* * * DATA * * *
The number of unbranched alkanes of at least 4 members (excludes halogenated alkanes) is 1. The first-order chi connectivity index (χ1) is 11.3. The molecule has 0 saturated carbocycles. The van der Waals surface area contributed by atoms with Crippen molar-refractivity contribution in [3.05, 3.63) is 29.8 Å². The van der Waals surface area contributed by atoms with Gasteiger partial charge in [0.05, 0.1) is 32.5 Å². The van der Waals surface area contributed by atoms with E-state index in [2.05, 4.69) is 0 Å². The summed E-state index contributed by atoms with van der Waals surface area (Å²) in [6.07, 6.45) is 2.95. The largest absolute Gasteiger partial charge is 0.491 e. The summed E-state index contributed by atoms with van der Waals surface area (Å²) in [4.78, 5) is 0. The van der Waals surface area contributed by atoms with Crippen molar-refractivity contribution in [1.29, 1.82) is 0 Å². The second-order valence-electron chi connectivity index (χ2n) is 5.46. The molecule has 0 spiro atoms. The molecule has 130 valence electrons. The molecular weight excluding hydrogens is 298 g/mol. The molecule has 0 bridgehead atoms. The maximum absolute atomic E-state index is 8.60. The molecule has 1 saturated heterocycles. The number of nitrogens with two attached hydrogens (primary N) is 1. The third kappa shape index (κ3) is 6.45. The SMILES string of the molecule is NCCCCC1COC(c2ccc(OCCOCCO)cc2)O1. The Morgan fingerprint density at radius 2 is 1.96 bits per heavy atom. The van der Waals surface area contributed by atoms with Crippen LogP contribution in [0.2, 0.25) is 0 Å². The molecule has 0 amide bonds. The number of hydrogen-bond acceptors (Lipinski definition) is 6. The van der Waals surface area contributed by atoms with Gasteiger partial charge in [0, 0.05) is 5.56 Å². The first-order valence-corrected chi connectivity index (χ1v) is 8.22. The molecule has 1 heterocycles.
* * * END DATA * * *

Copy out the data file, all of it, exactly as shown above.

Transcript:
The number of unbranched alkanes of at least 4 members (excludes halogenated alkanes) is 1. The first-order chi connectivity index (χ1) is 11.3. The molecule has 0 saturated carbocycles. The van der Waals surface area contributed by atoms with Crippen molar-refractivity contribution in [3.05, 3.63) is 29.8 Å². The van der Waals surface area contributed by atoms with Gasteiger partial charge in [0.05, 0.1) is 32.5 Å². The van der Waals surface area contributed by atoms with E-state index in [2.05, 4.69) is 0 Å². The summed E-state index contributed by atoms with van der Waals surface area (Å²) in [6.07, 6.45) is 2.95. The largest absolute Gasteiger partial charge is 0.491 e. The summed E-state index contributed by atoms with van der Waals surface area (Å²) in [4.78, 5) is 0. The van der Waals surface area contributed by atoms with Crippen molar-refractivity contribution in [1.29, 1.82) is 0 Å². The second-order valence-electron chi connectivity index (χ2n) is 5.46. The molecule has 0 spiro atoms. The molecule has 130 valence electrons. The molecular weight excluding hydrogens is 298 g/mol. The molecule has 0 bridgehead atoms. The maximum absolute atomic E-state index is 8.60. The molecule has 1 saturated heterocycles. The number of nitrogens with two attached hydrogens (primary N) is 1. The third kappa shape index (κ3) is 6.45. The SMILES string of the molecule is NCCCCC1COC(c2ccc(OCCOCCO)cc2)O1. The Morgan fingerprint density at radius 2 is 1.96 bits per heavy atom. The van der Waals surface area contributed by atoms with Crippen LogP contribution in [0.2, 0.25) is 0 Å². The molecule has 0 amide bonds. The number of hydrogen-bond acceptors (Lipinski definition) is 6. The van der Waals surface area contributed by atoms with Gasteiger partial charge in [0, 0.05) is 5.56 Å². The first-order valence-corrected chi connectivity index (χ1v) is 8.22. The molecule has 1 heterocycles.